TALLAHASSEE — State lawmakers have agreed to cut $91.7 million from Tampa Bay area hospitals under a budget the Legislature plans to pass early next week.
Statewide, the proposed hospital cuts total $521 million, all coming from "supplemental" money that state lawmakers put into the Medicaid program two years ago.
Cuts would be deepest at the hospitals that take the largest number of Medicaid patients.
Among the hardest hit: the St. Joseph's hospitals in Hillsborough County.
The five facilities, which are part of the BayCare network, stand to lose almost $20 million.
"Our children's hospital and our women's hospital have very high Medicaid populations," said Keri Eisenbeis, BayCare's director of government relations and community outreach, adding that most of the enrollees in Florida's Medicaid program are kids and pregnant women. "We treat medically complex children."
The plan also would cut $18 million from Tampa General Hospital and $12.1 million from Johns Hopkins All Children's Hospital in St. Petersburg.
Lawmakers are banking on the Low Income Pool — a pot of federal money that helps hospitals pay for charity care — to offset the cuts. The federal government recently gave Florida permission to revive the program, but it isn't yet clear how the money will be divided among hospitals.
The overall pool could contain as much as $1.5 billion. In that case, some hospitals could come out ahead, said House Appropriations Chairman Carlos Trujillo, R-Miami.
"Now all of a sudden with LIP coming back into play, the question is, do they still need that much money?" Trujillo said. "If it's what we expect, next year, we could probably cut money and they'll still be held whole."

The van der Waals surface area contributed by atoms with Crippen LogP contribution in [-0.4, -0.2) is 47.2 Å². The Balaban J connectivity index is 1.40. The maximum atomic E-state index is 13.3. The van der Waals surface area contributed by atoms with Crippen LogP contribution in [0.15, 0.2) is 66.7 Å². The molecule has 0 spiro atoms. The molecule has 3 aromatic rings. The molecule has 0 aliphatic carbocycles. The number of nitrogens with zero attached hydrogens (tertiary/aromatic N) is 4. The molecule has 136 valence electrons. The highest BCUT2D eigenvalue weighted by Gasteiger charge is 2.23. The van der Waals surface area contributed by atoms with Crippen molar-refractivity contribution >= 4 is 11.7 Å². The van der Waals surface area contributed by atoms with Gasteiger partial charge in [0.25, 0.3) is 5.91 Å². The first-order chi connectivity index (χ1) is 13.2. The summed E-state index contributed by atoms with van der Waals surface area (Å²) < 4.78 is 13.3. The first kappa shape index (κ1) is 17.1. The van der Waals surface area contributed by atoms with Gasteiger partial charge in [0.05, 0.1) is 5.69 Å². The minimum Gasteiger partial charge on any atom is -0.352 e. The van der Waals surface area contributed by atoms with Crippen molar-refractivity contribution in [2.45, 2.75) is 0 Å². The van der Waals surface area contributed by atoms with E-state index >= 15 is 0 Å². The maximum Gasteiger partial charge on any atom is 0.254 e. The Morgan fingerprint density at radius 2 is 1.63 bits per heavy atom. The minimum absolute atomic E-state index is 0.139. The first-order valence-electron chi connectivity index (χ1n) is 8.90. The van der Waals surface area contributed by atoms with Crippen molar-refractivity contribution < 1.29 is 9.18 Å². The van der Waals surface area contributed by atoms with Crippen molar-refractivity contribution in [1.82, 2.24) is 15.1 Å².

Still, hospitals warn the cuts could harm patients.
"Adequate funding for Florida's Medicaid program ensures our most vulnerable children, pregnant women, disabled and elderly people have access to critical health care services," said Bruce Rueben, president of the Florida Hospital Association. "The Legislature's decision to reduce more than $521 million from this important program will be felt in communities across our state."
The prospect for deeper cuts is on the horizon as well, as the Legislature has teed up an additional $130 million in statewide cuts the following year.
Eisenbeis called the cuts "tough to watch."
"It is very disappointing that the Legislature would reduce its commitment to the Medicaid population and to the providers that take care of these community members," she said.
It was too soon to say what it would mean for St. Joseph's hospitals, she added.
"Our hospitals already treat these patients at a loss, and we will continue to do so," she said. "We've been in the community for a long time. We're financially stable. We will continue to do everything we can to meet the community's needs."
Tampa General and All Children's were hesitant to say much Friday, the day after cuts were agreed to by House and Senate budget writers.
"We need to let this process work through to the end," said Tampa General Hospital spokesman John Dunn.
Tony Carvalho, president of the Safety Net Hospital Alliance of Florida, a group that represents the teaching, public and children's hospitals, said he was most concerned about the uncertainty.
"We won't know the final impact until the terms and conditions on Low Income Pool are adopted," he said. And that could be months away.
Miami Herald staff writer Daniel Chang contributed to this report. Contact Michael Auslen at firstname.lastname@example.org. Follow @MichaelAuslen.